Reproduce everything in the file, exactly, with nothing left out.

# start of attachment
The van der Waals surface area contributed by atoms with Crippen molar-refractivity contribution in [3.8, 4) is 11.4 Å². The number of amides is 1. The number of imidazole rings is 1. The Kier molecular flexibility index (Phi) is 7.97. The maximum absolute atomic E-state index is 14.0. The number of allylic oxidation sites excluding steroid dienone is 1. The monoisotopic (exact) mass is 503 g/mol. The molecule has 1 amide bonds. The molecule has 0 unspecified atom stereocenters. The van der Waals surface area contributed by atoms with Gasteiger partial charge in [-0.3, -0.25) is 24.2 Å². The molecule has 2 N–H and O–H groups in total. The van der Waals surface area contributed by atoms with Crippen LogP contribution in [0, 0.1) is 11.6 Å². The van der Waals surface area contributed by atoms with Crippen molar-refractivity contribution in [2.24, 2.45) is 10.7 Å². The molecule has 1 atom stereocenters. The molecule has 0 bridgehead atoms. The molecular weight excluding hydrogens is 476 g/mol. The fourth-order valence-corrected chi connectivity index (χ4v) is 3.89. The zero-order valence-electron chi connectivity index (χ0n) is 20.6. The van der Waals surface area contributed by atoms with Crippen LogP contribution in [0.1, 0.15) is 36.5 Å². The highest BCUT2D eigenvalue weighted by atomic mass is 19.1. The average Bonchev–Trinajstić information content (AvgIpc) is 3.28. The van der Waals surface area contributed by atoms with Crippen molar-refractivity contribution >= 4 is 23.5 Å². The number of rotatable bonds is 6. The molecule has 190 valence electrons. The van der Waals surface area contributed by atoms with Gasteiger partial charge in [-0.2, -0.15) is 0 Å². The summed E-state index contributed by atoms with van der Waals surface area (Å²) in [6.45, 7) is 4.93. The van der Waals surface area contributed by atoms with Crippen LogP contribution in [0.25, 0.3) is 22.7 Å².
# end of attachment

The van der Waals surface area contributed by atoms with Crippen molar-refractivity contribution in [3.8, 4) is 11.4 Å². The number of amides is 1. The number of imidazole rings is 1. The Kier molecular flexibility index (Phi) is 7.97. The maximum absolute atomic E-state index is 14.0. The number of allylic oxidation sites excluding steroid dienone is 1. The monoisotopic (exact) mass is 503 g/mol. The molecule has 1 amide bonds. The molecule has 0 unspecified atom stereocenters. The van der Waals surface area contributed by atoms with Gasteiger partial charge in [-0.3, -0.25) is 24.2 Å². The molecule has 2 N–H and O–H groups in total. The van der Waals surface area contributed by atoms with Crippen LogP contribution in [0, 0.1) is 11.6 Å². The van der Waals surface area contributed by atoms with Crippen molar-refractivity contribution in [2.24, 2.45) is 10.7 Å². The molecule has 1 atom stereocenters. The molecule has 0 bridgehead atoms. The molecular weight excluding hydrogens is 476 g/mol. The fourth-order valence-corrected chi connectivity index (χ4v) is 3.89. The zero-order valence-electron chi connectivity index (χ0n) is 20.6. The van der Waals surface area contributed by atoms with Crippen LogP contribution in [0.1, 0.15) is 36.5 Å². The highest BCUT2D eigenvalue weighted by atomic mass is 19.1. The average Bonchev–Trinajstić information content (AvgIpc) is 3.28. The van der Waals surface area contributed by atoms with Crippen molar-refractivity contribution >= 4 is 23.5 Å². The number of rotatable bonds is 6. The molecule has 190 valence electrons. The van der Waals surface area contributed by atoms with Gasteiger partial charge in [-0.2, -0.15) is 0 Å². The summed E-state index contributed by atoms with van der Waals surface area (Å²) in [6.45, 7) is 4.93. The van der Waals surface area contributed by atoms with Crippen LogP contribution in [0.25, 0.3) is 22.7 Å².